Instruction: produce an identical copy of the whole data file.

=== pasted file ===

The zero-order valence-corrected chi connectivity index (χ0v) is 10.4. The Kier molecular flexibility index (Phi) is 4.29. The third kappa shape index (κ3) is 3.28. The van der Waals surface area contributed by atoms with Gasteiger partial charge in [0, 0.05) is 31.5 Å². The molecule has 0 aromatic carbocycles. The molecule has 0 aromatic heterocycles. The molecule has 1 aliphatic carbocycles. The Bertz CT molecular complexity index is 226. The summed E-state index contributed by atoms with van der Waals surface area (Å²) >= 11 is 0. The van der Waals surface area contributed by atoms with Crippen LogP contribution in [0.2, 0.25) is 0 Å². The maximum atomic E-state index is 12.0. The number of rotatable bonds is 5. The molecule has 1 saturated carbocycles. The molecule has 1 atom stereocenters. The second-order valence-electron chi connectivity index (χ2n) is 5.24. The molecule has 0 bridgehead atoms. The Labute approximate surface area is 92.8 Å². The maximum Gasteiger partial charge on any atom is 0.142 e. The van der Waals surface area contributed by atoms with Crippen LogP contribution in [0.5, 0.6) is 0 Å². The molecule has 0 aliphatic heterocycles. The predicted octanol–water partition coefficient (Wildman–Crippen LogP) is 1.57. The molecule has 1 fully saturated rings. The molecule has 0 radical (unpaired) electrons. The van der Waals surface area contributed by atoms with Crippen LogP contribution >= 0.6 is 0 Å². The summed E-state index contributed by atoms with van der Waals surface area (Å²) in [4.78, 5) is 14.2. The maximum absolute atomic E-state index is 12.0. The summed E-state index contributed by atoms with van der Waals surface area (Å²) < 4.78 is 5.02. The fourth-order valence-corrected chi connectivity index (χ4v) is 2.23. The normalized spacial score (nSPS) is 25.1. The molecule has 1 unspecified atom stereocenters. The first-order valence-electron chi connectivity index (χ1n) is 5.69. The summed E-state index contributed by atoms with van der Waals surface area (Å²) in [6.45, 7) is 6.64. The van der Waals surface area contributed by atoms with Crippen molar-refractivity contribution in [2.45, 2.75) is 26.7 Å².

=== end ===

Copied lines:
The zero-order valence-corrected chi connectivity index (χ0v) is 10.4. The Kier molecular flexibility index (Phi) is 4.29. The third kappa shape index (κ3) is 3.28. The van der Waals surface area contributed by atoms with Gasteiger partial charge in [0, 0.05) is 31.5 Å². The molecule has 0 aromatic carbocycles. The molecule has 0 aromatic heterocycles. The molecule has 1 aliphatic carbocycles. The Bertz CT molecular complexity index is 226. The summed E-state index contributed by atoms with van der Waals surface area (Å²) >= 11 is 0. The van der Waals surface area contributed by atoms with Crippen LogP contribution in [0.2, 0.25) is 0 Å². The maximum atomic E-state index is 12.0. The number of rotatable bonds is 5. The molecule has 1 saturated carbocycles. The molecule has 1 atom stereocenters. The second-order valence-electron chi connectivity index (χ2n) is 5.24. The molecule has 0 bridgehead atoms. The Labute approximate surface area is 92.8 Å². The maximum Gasteiger partial charge on any atom is 0.142 e. The van der Waals surface area contributed by atoms with Crippen LogP contribution in [0.5, 0.6) is 0 Å². The molecule has 0 aliphatic heterocycles. The predicted octanol–water partition coefficient (Wildman–Crippen LogP) is 1.57. The molecule has 1 fully saturated rings. The molecule has 0 radical (unpaired) electrons. The van der Waals surface area contributed by atoms with Crippen LogP contribution >= 0.6 is 0 Å². The summed E-state index contributed by atoms with van der Waals surface area (Å²) in [4.78, 5) is 14.2. The maximum absolute atomic E-state index is 12.0. The summed E-state index contributed by atoms with van der Waals surface area (Å²) < 4.78 is 5.02. The fourth-order valence-corrected chi connectivity index (χ4v) is 2.23. The normalized spacial score (nSPS) is 25.1. The molecule has 1 unspecified atom stereocenters. The first-order valence-electron chi connectivity index (χ1n) is 5.69. The summed E-state index contributed by atoms with van der Waals surface area (Å²) in [6.45, 7) is 6.64. The van der Waals surface area contributed by atoms with Crippen molar-refractivity contribution in [2.45, 2.75) is 26.7 Å².